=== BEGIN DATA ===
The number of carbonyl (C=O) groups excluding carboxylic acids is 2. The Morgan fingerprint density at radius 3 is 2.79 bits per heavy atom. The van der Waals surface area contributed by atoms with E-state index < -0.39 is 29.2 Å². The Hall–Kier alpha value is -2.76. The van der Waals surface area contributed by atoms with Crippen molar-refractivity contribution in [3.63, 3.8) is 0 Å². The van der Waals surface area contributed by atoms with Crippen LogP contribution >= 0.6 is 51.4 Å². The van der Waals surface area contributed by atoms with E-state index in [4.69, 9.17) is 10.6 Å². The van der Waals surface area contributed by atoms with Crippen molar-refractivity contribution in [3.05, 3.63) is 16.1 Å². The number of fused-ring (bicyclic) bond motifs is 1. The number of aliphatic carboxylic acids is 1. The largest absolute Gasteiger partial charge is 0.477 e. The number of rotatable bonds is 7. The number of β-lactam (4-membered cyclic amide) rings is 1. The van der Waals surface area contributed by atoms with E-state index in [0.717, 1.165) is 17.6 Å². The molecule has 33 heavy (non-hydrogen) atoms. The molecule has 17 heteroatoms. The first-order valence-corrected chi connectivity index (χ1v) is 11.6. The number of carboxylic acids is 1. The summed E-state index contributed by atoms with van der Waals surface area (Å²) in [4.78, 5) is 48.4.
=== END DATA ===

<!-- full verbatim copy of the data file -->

The number of carbonyl (C=O) groups excluding carboxylic acids is 2. The Morgan fingerprint density at radius 3 is 2.79 bits per heavy atom. The van der Waals surface area contributed by atoms with E-state index < -0.39 is 29.2 Å². The Hall–Kier alpha value is -2.76. The van der Waals surface area contributed by atoms with Crippen molar-refractivity contribution in [3.63, 3.8) is 0 Å². The van der Waals surface area contributed by atoms with Crippen LogP contribution >= 0.6 is 51.4 Å². The van der Waals surface area contributed by atoms with E-state index in [4.69, 9.17) is 10.6 Å². The van der Waals surface area contributed by atoms with Crippen molar-refractivity contribution in [3.05, 3.63) is 16.1 Å². The number of fused-ring (bicyclic) bond motifs is 1. The number of aliphatic carboxylic acids is 1. The largest absolute Gasteiger partial charge is 0.477 e. The number of rotatable bonds is 7. The number of β-lactam (4-membered cyclic amide) rings is 1. The van der Waals surface area contributed by atoms with E-state index in [0.717, 1.165) is 17.6 Å². The molecule has 33 heavy (non-hydrogen) atoms. The molecule has 17 heteroatoms. The first-order valence-corrected chi connectivity index (χ1v) is 11.6. The number of carboxylic acids is 1. The summed E-state index contributed by atoms with van der Waals surface area (Å²) in [4.78, 5) is 48.4.